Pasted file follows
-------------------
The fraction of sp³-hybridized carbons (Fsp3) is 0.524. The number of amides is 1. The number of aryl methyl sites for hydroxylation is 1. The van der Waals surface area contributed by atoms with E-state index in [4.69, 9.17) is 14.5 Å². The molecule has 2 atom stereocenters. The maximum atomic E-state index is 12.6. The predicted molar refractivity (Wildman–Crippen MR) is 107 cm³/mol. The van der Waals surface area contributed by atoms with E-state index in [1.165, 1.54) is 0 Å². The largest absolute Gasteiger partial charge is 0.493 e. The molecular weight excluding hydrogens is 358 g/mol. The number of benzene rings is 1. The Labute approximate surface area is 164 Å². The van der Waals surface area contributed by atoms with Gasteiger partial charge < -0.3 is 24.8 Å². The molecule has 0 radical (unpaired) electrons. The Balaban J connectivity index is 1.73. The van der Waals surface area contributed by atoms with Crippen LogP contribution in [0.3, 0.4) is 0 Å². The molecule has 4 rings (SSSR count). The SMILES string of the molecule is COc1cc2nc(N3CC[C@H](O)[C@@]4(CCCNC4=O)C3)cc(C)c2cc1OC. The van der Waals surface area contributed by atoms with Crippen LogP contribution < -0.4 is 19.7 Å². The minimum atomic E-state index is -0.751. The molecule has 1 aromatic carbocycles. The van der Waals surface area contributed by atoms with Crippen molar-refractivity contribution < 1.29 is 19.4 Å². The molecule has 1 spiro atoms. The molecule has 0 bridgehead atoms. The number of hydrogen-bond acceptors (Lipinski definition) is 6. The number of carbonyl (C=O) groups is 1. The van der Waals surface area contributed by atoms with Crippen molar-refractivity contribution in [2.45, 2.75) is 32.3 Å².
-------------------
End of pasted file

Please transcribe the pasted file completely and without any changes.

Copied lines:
The fraction of sp³-hybridized carbons (Fsp3) is 0.524. The number of amides is 1. The number of aryl methyl sites for hydroxylation is 1. The van der Waals surface area contributed by atoms with E-state index in [4.69, 9.17) is 14.5 Å². The molecule has 2 atom stereocenters. The maximum atomic E-state index is 12.6. The predicted molar refractivity (Wildman–Crippen MR) is 107 cm³/mol. The van der Waals surface area contributed by atoms with E-state index in [1.165, 1.54) is 0 Å². The largest absolute Gasteiger partial charge is 0.493 e. The molecular weight excluding hydrogens is 358 g/mol. The number of benzene rings is 1. The Labute approximate surface area is 164 Å². The van der Waals surface area contributed by atoms with Gasteiger partial charge < -0.3 is 24.8 Å². The molecule has 0 radical (unpaired) electrons. The Balaban J connectivity index is 1.73. The van der Waals surface area contributed by atoms with Crippen LogP contribution in [0.3, 0.4) is 0 Å². The molecule has 4 rings (SSSR count). The SMILES string of the molecule is COc1cc2nc(N3CC[C@H](O)[C@@]4(CCCNC4=O)C3)cc(C)c2cc1OC. The van der Waals surface area contributed by atoms with Crippen LogP contribution < -0.4 is 19.7 Å². The minimum atomic E-state index is -0.751. The molecule has 1 aromatic carbocycles. The van der Waals surface area contributed by atoms with Crippen molar-refractivity contribution < 1.29 is 19.4 Å². The molecule has 1 spiro atoms. The molecule has 0 bridgehead atoms. The number of hydrogen-bond acceptors (Lipinski definition) is 6. The number of carbonyl (C=O) groups is 1. The van der Waals surface area contributed by atoms with Crippen molar-refractivity contribution in [2.45, 2.75) is 32.3 Å².